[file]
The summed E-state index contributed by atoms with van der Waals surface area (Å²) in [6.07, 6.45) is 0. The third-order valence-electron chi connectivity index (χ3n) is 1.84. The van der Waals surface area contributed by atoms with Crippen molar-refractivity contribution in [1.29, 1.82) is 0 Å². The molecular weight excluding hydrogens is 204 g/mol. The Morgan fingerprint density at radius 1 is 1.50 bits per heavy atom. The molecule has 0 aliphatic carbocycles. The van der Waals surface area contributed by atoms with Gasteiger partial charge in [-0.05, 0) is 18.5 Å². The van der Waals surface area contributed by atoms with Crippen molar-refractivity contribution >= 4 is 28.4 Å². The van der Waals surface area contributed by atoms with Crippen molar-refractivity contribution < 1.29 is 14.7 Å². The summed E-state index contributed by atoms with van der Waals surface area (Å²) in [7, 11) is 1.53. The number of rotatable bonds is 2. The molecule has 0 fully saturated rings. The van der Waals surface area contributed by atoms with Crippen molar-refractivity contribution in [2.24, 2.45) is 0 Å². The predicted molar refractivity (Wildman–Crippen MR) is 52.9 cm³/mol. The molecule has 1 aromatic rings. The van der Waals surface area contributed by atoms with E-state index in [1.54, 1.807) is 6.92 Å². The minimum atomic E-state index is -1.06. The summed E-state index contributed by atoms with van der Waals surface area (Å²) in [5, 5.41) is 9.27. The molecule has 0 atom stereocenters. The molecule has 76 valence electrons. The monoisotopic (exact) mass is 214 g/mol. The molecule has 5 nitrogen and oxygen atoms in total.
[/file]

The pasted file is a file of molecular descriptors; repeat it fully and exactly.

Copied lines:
The summed E-state index contributed by atoms with van der Waals surface area (Å²) in [6.07, 6.45) is 0. The third-order valence-electron chi connectivity index (χ3n) is 1.84. The van der Waals surface area contributed by atoms with Crippen molar-refractivity contribution in [1.29, 1.82) is 0 Å². The molecular weight excluding hydrogens is 204 g/mol. The Morgan fingerprint density at radius 1 is 1.50 bits per heavy atom. The molecule has 0 aliphatic carbocycles. The van der Waals surface area contributed by atoms with Gasteiger partial charge in [-0.05, 0) is 18.5 Å². The van der Waals surface area contributed by atoms with Crippen molar-refractivity contribution >= 4 is 28.4 Å². The van der Waals surface area contributed by atoms with Crippen molar-refractivity contribution < 1.29 is 14.7 Å². The summed E-state index contributed by atoms with van der Waals surface area (Å²) in [7, 11) is 1.53. The number of rotatable bonds is 2. The molecule has 0 fully saturated rings. The van der Waals surface area contributed by atoms with Crippen molar-refractivity contribution in [2.24, 2.45) is 0 Å². The predicted molar refractivity (Wildman–Crippen MR) is 52.9 cm³/mol. The molecule has 1 aromatic rings. The van der Waals surface area contributed by atoms with E-state index in [1.54, 1.807) is 6.92 Å². The minimum atomic E-state index is -1.06. The summed E-state index contributed by atoms with van der Waals surface area (Å²) in [5, 5.41) is 9.27. The molecule has 0 atom stereocenters. The molecule has 76 valence electrons. The monoisotopic (exact) mass is 214 g/mol. The molecule has 5 nitrogen and oxygen atoms in total.